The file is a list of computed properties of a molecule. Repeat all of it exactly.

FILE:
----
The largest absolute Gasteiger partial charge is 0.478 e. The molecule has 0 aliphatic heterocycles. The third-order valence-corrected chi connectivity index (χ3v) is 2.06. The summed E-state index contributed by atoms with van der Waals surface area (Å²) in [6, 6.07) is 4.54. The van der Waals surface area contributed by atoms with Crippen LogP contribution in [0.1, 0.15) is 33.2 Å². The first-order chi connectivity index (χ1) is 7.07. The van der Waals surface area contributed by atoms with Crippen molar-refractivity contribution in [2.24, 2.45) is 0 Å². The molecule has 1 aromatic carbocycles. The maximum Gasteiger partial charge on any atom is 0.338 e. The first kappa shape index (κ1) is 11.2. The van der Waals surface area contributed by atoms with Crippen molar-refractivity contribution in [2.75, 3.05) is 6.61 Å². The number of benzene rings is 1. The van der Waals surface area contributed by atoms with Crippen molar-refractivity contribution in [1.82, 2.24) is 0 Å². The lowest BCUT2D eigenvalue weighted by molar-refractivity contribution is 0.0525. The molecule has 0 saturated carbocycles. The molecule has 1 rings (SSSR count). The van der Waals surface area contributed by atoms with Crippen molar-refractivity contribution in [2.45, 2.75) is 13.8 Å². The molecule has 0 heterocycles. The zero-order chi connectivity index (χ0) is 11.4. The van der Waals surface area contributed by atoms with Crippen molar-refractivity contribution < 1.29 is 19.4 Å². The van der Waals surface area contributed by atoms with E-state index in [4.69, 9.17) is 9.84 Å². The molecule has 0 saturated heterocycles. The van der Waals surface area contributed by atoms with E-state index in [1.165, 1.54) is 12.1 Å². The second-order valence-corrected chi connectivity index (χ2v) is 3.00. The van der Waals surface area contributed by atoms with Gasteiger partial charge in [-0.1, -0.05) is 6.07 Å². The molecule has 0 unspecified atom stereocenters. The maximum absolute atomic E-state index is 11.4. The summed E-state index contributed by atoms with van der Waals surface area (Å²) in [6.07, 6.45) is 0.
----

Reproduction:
The largest absolute Gasteiger partial charge is 0.478 e. The molecule has 0 aliphatic heterocycles. The third-order valence-corrected chi connectivity index (χ3v) is 2.06. The summed E-state index contributed by atoms with van der Waals surface area (Å²) in [6, 6.07) is 4.54. The van der Waals surface area contributed by atoms with Crippen LogP contribution in [0.1, 0.15) is 33.2 Å². The first-order chi connectivity index (χ1) is 7.07. The van der Waals surface area contributed by atoms with Crippen molar-refractivity contribution in [2.24, 2.45) is 0 Å². The molecule has 1 aromatic carbocycles. The maximum Gasteiger partial charge on any atom is 0.338 e. The first kappa shape index (κ1) is 11.2. The van der Waals surface area contributed by atoms with Crippen molar-refractivity contribution in [2.75, 3.05) is 6.61 Å². The number of benzene rings is 1. The van der Waals surface area contributed by atoms with Crippen molar-refractivity contribution in [1.82, 2.24) is 0 Å². The lowest BCUT2D eigenvalue weighted by molar-refractivity contribution is 0.0525. The molecule has 0 saturated carbocycles. The molecule has 1 rings (SSSR count). The van der Waals surface area contributed by atoms with Crippen molar-refractivity contribution in [2.45, 2.75) is 13.8 Å². The molecule has 0 heterocycles. The zero-order chi connectivity index (χ0) is 11.4. The van der Waals surface area contributed by atoms with Crippen molar-refractivity contribution < 1.29 is 19.4 Å². The van der Waals surface area contributed by atoms with E-state index in [4.69, 9.17) is 9.84 Å². The molecule has 0 saturated heterocycles. The van der Waals surface area contributed by atoms with E-state index in [1.165, 1.54) is 12.1 Å². The second-order valence-corrected chi connectivity index (χ2v) is 3.00. The van der Waals surface area contributed by atoms with Gasteiger partial charge in [-0.1, -0.05) is 6.07 Å². The molecule has 0 unspecified atom stereocenters. The maximum absolute atomic E-state index is 11.4. The summed E-state index contributed by atoms with van der Waals surface area (Å²) in [6.07, 6.45) is 0.